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How to Replace the Brake Pads on a 2005 Chevy Silverado 1500

by Jody L. Campbell; Updated November 07, 2017

Items you will need

  • Brake fluid baster

  • Tire wedge

  • Tire nut iron

  • Suitable weight-rated jack

  • Jack stands (2; suitable weight rating)

  • 6-inch C-clamp

  • Hand wrench set

  • Length of durable twine or wire

  • Brake pad replacement set with new clips and lubricant

  • Torque wrench and socket set

  • Torque specifications for Silverado model series

Replacing the brake pads on your 2005 Chevy Silverado is a great way to learn how your truck's braking system works. When replacing the pads, you should always inspect the surface and condition of the rotors as well. If you've had no other side-effects in the braking system other than the surface of the pad material was getting low, you may be OK just replacing the pads. The 2005 Silverado features front brake pads and may come with rear brake pads or rear brake shoes (drum brakes).

Remove two-thirds of the brake fluid from the master cylinder with a brake fluid baster and dispose of the fluid appropriately. Replace the cover to the master cylinder.

Apply the parking brake (unless you're replacing rear brake pads) and place a tire wedge under one of the rear tires (or in front of one of the front tires if you're replacing rear brake pads).

Remove the center caps from the wheels of the axle you're replacing the pads on and then crack the lug nuts loose with the tire nut iron. Do not loosen them more than a quarter turn.

Lift the Silverado using the jack and support the truck onto jack stands to elevate the axle. Remove the nuts and tires.

Use a 6-inch C-clamp to compress the caliper piston. Place the top of the clamp on the back housing of the caliper and then place the driving base of the clamp on the bottom of the outboard pad. Tighten the clamps until the pistons are fully seated in the bores.

Remove the upper and lower caliper guide bolts of the caliper with a hand wrench. Set them aside.

Remove the caliper from the rotor and suspend it to the suspension with a length of durable twine or wire. This will prevent the brake hose from getting damaged.

Remove the old pads from the caliper bracket and then remove the rattle clips (both upper and lower) from the bracket.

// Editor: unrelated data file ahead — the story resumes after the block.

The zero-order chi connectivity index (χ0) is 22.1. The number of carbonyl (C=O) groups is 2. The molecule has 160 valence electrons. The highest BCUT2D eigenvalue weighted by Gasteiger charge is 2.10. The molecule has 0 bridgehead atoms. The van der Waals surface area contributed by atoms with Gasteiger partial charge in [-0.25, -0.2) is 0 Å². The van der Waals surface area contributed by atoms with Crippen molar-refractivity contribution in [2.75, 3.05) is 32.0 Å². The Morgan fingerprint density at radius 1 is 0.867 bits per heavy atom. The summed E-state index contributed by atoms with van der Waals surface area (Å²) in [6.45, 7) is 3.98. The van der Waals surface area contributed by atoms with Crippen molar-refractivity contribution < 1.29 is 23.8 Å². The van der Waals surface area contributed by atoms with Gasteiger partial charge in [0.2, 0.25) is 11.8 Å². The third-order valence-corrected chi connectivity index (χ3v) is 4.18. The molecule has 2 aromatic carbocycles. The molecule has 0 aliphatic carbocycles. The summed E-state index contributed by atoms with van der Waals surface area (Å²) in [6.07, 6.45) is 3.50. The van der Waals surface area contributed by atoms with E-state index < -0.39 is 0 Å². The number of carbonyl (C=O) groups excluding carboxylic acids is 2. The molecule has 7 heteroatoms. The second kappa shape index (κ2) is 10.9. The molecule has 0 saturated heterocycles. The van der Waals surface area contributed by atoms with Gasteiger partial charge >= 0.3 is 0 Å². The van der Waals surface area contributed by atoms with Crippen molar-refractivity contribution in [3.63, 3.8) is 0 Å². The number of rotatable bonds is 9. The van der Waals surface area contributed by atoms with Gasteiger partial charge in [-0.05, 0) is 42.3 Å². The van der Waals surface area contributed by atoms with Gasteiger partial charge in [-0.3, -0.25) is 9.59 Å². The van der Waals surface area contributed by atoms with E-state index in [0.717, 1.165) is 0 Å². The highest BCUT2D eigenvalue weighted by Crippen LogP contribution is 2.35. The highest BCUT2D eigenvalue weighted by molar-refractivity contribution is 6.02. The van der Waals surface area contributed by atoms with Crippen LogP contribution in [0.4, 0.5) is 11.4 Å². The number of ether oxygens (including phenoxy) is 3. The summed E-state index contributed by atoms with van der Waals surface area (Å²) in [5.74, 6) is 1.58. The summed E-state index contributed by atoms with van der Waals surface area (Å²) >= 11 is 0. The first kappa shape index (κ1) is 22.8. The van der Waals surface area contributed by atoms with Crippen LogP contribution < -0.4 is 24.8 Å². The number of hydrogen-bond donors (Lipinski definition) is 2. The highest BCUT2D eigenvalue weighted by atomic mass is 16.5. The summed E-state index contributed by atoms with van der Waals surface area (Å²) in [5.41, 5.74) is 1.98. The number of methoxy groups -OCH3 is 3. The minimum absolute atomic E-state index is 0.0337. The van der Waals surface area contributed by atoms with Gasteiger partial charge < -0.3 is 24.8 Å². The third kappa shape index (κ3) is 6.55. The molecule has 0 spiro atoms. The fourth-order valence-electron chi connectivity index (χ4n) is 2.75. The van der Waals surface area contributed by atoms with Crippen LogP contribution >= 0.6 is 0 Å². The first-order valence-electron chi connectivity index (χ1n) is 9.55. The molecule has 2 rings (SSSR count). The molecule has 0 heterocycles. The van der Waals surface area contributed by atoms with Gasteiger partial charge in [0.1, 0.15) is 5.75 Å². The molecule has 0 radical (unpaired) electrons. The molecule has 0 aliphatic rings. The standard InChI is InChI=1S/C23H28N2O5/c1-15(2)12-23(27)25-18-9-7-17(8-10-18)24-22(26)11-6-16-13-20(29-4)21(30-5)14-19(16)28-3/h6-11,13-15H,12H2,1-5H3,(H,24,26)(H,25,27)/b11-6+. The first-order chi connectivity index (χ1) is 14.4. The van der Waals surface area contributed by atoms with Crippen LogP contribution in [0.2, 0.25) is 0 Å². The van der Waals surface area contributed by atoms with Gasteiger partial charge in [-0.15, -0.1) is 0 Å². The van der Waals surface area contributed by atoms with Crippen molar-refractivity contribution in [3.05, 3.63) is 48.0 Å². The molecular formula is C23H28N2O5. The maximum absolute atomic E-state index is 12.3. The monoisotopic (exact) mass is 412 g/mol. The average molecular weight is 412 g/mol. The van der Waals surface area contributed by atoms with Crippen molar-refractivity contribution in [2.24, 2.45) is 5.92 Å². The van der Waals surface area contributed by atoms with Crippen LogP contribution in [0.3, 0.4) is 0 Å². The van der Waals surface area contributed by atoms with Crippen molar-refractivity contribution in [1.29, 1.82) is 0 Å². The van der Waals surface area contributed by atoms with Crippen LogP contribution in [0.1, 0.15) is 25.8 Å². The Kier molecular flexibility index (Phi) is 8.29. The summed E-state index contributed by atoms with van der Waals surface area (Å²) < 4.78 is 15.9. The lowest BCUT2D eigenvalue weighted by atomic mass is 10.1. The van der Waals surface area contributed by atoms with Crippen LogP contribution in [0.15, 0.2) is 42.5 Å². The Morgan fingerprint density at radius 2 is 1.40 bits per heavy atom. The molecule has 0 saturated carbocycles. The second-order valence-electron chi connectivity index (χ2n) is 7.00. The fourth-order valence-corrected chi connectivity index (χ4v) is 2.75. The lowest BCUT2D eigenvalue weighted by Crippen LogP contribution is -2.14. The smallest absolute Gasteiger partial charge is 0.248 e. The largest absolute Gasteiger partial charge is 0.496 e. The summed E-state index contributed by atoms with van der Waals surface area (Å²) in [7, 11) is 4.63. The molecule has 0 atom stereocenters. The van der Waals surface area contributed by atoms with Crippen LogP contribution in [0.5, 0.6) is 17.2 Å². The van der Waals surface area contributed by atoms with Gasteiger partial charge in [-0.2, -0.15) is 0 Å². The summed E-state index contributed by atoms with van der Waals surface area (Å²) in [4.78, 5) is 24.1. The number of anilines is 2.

Install the new clips onto the bracket and then apply a coating of lubricant (provided in the pad replacement kit) along the pad tabs contact points on the clips. Be careful not to get the lubricant on the rotors. If you do, wipe it off thoroughly.

Install the new pads. The outboard pad has two wear indicators and the inboard pad has one wear indicator.

Replace the caliper over the pads and rotor and then align the caliper to the knuckle. Insert the guide bolts and tighten them according to the specific series of Silverado you have to the proper torque specifications (heavy-duty, 4-wheel drive and 2-wheel drive employ different torque specifications). Use the torque wrench and suitable socket.

Replace the tires and nuts when both sides have been completed. Tighten the nuts snug and then lower the Silverado to the ground by reversing the lifting procedure.

Tighten the lug nuts in a star-pattern with the torque wrench and socket to the correct torque specifications for your model Silverado.

Pump the brake pedal several times until it feels firm. Recheck the master cylinder and add new brake fluid only to the full mark.

Test drive the truck after removing the tire wedge and releasing the parking brake (if applicable).

About the Author

Jody L. Campbell spent over 15 years as both a manager and an under-car specialist in the automotive repair industry. Prior to that, he managed two different restaurants for over 15 years. Campbell began his professional writing career in 2004 with the publication of his first book.

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Photo Credits

  • brake calipers image by Tom Oliveira from Fotolia.com